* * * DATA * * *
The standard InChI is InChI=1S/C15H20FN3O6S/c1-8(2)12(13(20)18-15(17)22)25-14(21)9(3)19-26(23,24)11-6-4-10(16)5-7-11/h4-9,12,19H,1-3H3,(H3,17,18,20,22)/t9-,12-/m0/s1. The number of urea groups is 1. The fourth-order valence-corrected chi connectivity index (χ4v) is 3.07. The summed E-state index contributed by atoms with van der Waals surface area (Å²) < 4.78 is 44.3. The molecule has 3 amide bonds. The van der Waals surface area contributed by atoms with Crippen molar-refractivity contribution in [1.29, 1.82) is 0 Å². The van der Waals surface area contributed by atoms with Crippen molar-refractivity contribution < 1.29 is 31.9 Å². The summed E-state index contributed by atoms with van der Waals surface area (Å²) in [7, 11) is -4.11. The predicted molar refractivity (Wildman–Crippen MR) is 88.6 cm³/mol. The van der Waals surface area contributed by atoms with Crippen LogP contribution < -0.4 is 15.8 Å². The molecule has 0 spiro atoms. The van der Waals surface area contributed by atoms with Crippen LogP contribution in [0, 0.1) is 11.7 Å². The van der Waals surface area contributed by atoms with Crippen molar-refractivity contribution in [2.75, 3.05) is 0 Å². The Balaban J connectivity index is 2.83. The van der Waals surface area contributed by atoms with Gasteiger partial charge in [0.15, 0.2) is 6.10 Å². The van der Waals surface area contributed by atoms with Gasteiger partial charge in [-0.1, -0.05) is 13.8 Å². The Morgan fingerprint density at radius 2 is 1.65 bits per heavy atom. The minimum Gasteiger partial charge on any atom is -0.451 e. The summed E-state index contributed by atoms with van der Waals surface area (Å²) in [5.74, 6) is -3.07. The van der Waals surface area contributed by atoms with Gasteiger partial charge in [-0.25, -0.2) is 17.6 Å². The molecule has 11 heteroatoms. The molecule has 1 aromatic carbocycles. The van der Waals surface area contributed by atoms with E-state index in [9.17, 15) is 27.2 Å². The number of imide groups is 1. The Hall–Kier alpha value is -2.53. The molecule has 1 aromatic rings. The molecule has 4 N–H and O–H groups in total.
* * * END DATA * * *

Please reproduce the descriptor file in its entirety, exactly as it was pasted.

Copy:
The standard InChI is InChI=1S/C15H20FN3O6S/c1-8(2)12(13(20)18-15(17)22)25-14(21)9(3)19-26(23,24)11-6-4-10(16)5-7-11/h4-9,12,19H,1-3H3,(H3,17,18,20,22)/t9-,12-/m0/s1. The number of urea groups is 1. The fourth-order valence-corrected chi connectivity index (χ4v) is 3.07. The summed E-state index contributed by atoms with van der Waals surface area (Å²) < 4.78 is 44.3. The molecule has 3 amide bonds. The van der Waals surface area contributed by atoms with Crippen molar-refractivity contribution in [1.29, 1.82) is 0 Å². The van der Waals surface area contributed by atoms with Crippen molar-refractivity contribution < 1.29 is 31.9 Å². The summed E-state index contributed by atoms with van der Waals surface area (Å²) in [7, 11) is -4.11. The predicted molar refractivity (Wildman–Crippen MR) is 88.6 cm³/mol. The van der Waals surface area contributed by atoms with Crippen LogP contribution < -0.4 is 15.8 Å². The molecule has 0 spiro atoms. The van der Waals surface area contributed by atoms with Crippen LogP contribution in [0, 0.1) is 11.7 Å². The van der Waals surface area contributed by atoms with Crippen molar-refractivity contribution in [2.75, 3.05) is 0 Å². The Balaban J connectivity index is 2.83. The van der Waals surface area contributed by atoms with Gasteiger partial charge in [0.15, 0.2) is 6.10 Å². The van der Waals surface area contributed by atoms with Gasteiger partial charge in [-0.1, -0.05) is 13.8 Å². The Morgan fingerprint density at radius 2 is 1.65 bits per heavy atom. The minimum Gasteiger partial charge on any atom is -0.451 e. The summed E-state index contributed by atoms with van der Waals surface area (Å²) in [5.74, 6) is -3.07. The van der Waals surface area contributed by atoms with Gasteiger partial charge in [-0.25, -0.2) is 17.6 Å². The molecule has 11 heteroatoms. The molecule has 1 aromatic carbocycles. The van der Waals surface area contributed by atoms with E-state index in [9.17, 15) is 27.2 Å². The number of imide groups is 1. The Hall–Kier alpha value is -2.53. The molecule has 1 aromatic rings. The molecule has 4 N–H and O–H groups in total.